SPOORK Posts: 1,193
2/8/13 8:21 A

I bet your college has a gym. How about going there in the mornings?

JIBBIE49 Posts: 72,596
2/7/13 11:53 P

Run up and down the stairs in your dorm building.

CHRIS686 SparkPoints: (12)
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Posts: 3
2/7/13 11:33 P

Full time college student here. Software Engineering major, taking 16 hours, and some pretty tough courses.

I make it to the gym 3-4 times a week. It's doable, for sure. I go to the gym on campus, and it takes roughly 4-5 hours out of my week.

I would recommend hitting the gym after classes. That's what I do. Bring a pair of gym clothes in your backpack. Colleges always have locker rooms to change in.

Edited by: CHRIS686 at: 2/7/2013 (23:37)
REYNINGSUNSHINE SparkPoints: (20,387)
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Posts: 523
2/7/13 8:58 P

Weight loss IS mostly about what you eat. How much you exercise IS definitely a factor, but think about it: putting down 1000+ calories can take maybe 15-30 mins, but BURNING 1000+ calories can take a couple hours! You can't work your way out of bad nutrition.

Talk to your parents regarding the meals they serve and see if you can get anything healthier!

Does your college have a gym you can use? If so, GO!!! Don't be scared. We don't bite- promise :) You can set up a book on a treadmill or stationary bike and study while you work out- it is more effective than you might think! Or, make flashcards and use those while you are on the bike. That way you don't have to sacrifice study time.

Now, for strength training- definitely DO strength training, first of all. It is really beneficial and helps you keep more of your muscle (which is what you want, trust me... I didn't when I lost weight and now I have very little strength). What I would do (and what I actually do!) is split your days up so you work out 6 days a week, maybe Monday through Saturday, and you rotate- so it's like Monday: Upper Body; Tuesday: Core; Wednesday: Lower Body; Thursday: Upper Body; Friday: Core; Saturday: Lower Body; Sunday: Rest.

For strength training, there are TONS of videos on here- and they are split into core/upper/lower too! They are typically 10-15 minutes long which would fit in with your busy schedule, and you can do then twice to get more effect if you think you can!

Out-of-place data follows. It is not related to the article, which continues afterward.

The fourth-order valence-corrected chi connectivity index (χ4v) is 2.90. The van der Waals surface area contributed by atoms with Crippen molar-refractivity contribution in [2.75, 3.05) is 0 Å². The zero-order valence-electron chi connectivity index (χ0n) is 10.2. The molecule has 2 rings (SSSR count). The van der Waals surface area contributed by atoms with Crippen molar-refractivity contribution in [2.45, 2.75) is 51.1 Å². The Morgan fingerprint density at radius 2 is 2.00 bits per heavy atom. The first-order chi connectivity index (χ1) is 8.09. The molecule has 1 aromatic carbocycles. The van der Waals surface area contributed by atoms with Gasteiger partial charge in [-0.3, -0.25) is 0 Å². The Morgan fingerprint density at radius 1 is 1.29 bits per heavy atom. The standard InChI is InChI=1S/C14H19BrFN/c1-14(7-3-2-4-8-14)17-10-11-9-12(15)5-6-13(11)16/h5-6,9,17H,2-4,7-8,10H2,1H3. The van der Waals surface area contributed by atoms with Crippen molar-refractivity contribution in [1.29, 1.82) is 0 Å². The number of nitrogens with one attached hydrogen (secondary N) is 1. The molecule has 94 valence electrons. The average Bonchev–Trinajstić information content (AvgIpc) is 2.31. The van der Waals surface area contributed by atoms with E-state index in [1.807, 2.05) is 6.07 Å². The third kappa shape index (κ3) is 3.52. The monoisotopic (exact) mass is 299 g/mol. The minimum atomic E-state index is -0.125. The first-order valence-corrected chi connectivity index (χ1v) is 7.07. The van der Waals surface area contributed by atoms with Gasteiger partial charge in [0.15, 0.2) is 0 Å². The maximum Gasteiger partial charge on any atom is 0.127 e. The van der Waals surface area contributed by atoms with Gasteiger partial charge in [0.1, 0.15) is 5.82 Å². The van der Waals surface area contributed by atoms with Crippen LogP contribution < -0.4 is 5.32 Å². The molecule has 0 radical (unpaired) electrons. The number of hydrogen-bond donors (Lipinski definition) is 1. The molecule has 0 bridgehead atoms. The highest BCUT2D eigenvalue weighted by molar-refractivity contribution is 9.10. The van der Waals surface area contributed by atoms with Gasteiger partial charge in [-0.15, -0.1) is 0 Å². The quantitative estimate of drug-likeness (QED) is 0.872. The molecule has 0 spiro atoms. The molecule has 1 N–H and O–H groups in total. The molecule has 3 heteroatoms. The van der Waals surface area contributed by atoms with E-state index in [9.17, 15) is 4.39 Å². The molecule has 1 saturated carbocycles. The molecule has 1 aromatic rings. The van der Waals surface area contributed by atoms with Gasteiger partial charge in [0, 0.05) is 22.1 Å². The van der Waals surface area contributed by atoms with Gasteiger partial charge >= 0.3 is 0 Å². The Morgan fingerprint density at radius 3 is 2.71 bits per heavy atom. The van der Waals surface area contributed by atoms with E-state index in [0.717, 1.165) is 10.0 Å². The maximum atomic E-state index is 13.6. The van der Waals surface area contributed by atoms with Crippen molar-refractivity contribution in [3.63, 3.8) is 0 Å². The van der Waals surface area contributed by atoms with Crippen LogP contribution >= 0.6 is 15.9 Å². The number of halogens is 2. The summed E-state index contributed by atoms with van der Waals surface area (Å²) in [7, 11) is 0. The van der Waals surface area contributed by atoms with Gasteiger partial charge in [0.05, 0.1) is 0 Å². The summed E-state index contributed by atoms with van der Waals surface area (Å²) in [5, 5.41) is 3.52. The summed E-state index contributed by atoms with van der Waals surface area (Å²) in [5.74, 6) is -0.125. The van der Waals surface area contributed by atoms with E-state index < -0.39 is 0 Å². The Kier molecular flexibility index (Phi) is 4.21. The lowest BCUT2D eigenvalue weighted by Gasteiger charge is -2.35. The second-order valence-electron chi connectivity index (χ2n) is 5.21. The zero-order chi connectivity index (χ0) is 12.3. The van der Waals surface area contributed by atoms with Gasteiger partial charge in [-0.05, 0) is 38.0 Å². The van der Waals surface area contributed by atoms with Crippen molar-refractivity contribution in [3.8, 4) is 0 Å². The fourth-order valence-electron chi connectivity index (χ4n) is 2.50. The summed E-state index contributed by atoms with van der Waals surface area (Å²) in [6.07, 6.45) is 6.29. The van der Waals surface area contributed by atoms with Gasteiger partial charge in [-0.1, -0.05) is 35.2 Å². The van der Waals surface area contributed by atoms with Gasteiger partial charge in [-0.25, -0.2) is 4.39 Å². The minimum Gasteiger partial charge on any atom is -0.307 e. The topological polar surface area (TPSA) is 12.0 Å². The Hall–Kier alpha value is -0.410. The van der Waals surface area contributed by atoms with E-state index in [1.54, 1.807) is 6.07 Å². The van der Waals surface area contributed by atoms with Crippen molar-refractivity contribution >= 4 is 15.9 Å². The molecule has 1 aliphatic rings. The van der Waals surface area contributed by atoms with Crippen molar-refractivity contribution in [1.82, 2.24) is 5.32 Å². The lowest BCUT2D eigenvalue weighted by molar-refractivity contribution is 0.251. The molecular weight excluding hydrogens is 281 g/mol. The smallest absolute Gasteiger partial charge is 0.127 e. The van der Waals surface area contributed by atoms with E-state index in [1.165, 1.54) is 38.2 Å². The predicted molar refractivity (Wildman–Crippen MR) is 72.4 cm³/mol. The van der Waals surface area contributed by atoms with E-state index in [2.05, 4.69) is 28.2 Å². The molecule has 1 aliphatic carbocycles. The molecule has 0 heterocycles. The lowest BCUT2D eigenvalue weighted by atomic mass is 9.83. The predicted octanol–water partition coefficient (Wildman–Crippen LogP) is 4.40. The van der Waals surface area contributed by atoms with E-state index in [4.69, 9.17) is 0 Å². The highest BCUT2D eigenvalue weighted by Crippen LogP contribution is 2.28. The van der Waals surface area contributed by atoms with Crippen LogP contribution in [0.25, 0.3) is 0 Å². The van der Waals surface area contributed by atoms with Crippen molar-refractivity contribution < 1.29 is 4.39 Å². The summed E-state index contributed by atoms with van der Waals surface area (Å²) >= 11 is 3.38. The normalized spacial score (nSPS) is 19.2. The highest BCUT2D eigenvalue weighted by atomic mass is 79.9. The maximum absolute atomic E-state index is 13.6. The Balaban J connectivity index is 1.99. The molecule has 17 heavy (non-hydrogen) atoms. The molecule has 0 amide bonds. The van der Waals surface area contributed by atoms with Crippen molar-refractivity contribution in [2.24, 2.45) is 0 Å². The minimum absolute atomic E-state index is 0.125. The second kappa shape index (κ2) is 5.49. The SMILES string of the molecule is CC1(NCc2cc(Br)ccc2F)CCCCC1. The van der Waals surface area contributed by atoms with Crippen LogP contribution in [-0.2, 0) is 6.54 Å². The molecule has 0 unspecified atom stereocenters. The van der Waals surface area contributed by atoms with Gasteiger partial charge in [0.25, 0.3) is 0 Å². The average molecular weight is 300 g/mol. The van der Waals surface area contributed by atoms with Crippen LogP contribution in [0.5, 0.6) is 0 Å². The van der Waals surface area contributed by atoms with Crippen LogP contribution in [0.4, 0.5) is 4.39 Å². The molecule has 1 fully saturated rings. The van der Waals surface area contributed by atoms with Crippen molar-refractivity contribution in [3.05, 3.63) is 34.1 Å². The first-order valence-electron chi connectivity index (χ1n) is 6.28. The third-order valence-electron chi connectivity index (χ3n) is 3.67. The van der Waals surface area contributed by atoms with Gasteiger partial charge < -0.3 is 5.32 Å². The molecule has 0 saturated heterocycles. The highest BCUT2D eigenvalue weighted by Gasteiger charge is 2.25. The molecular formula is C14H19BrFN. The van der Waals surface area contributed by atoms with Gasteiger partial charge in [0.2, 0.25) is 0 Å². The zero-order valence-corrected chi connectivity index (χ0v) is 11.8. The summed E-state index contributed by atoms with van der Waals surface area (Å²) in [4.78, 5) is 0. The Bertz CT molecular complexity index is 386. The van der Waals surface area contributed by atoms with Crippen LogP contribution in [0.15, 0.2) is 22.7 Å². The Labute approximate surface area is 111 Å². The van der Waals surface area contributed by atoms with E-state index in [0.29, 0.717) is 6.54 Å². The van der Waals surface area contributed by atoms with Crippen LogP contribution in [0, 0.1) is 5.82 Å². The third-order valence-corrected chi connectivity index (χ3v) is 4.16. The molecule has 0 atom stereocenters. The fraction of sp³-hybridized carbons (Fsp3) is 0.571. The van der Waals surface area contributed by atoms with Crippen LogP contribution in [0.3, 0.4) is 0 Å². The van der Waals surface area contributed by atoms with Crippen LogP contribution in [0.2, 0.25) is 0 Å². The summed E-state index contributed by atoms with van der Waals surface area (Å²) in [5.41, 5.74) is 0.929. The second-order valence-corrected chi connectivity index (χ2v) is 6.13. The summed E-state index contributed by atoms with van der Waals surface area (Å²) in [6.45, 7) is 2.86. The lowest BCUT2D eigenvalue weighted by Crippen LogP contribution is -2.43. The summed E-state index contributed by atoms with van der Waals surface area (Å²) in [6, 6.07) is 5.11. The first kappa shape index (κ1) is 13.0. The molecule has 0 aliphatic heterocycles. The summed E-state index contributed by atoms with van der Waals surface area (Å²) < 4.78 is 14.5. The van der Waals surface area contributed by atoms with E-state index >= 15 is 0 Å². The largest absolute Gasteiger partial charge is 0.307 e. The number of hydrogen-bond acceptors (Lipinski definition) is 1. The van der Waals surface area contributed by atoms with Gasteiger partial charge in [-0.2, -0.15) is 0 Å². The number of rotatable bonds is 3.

If you don't want to use the videos (but seriously, especially if you are new to exercise, they will help you learn proper form to avoid injury), they have Workout Plan Generator on here and you can click "under 30 minutes" and get a list of pre-made plans that suit your needs as far as time, area worked, fitness level, and equipment available.

Good luck!

KRISTEN_SAYS SparkPoints: (81,670)
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2/7/13 2:36 P

I, too, live with my parents (although I graduated in May) and I buy my own groceries and cook my own meals. (I'm also a vegetarian, and their meals are meat-and-potatoes kind of meals, so that's another reason why I buy/cook for myself.) Weight loss is about the food you eat, not the exercises you do, so while it's great that you're walking in the morning, it isn't going to help with your weight loss if you're overeating.

2/7/13 2:25 P

I'm about 230lbs, my largest yet, and starting to get tired of excess weight. I know that something has to change or I will have bad health problems. Also, I realize the value of keeping things balanced. I still live with my parents, so don't have much control over WHAT I eat, just how much.

I am a full time college student, and spend most of my time studying or in classes. My only free time during the week is 30 minutes in the mornings. I am already walking during that time, but I need to know if I should be doing more.

I have been doing this for a month, but have lost maybe one pound during that time. (Kind of discouraging)

Any advice?